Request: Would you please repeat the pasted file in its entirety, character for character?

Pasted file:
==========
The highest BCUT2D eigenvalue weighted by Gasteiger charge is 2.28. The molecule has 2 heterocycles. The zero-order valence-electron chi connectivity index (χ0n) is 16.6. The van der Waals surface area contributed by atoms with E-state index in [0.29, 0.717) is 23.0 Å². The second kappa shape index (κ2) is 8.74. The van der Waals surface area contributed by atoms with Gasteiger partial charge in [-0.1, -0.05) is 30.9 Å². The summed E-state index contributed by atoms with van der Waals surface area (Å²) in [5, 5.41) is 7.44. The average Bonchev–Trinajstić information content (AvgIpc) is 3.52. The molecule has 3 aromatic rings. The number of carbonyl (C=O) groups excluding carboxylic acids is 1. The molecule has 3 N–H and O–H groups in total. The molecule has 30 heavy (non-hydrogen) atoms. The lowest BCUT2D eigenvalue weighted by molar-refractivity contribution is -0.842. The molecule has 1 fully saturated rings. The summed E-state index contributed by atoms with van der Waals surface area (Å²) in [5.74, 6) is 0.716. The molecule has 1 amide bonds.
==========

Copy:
The highest BCUT2D eigenvalue weighted by Gasteiger charge is 2.28. The molecule has 2 heterocycles. The zero-order valence-electron chi connectivity index (χ0n) is 16.6. The van der Waals surface area contributed by atoms with E-state index in [0.29, 0.717) is 23.0 Å². The second kappa shape index (κ2) is 8.74. The van der Waals surface area contributed by atoms with Gasteiger partial charge in [-0.1, -0.05) is 30.9 Å². The summed E-state index contributed by atoms with van der Waals surface area (Å²) in [5, 5.41) is 7.44. The average Bonchev–Trinajstić information content (AvgIpc) is 3.52. The molecule has 3 aromatic rings. The number of carbonyl (C=O) groups excluding carboxylic acids is 1. The molecule has 3 N–H and O–H groups in total. The molecule has 30 heavy (non-hydrogen) atoms. The lowest BCUT2D eigenvalue weighted by molar-refractivity contribution is -0.842. The molecule has 1 fully saturated rings. The summed E-state index contributed by atoms with van der Waals surface area (Å²) in [5.74, 6) is 0.716. The molecule has 1 amide bonds.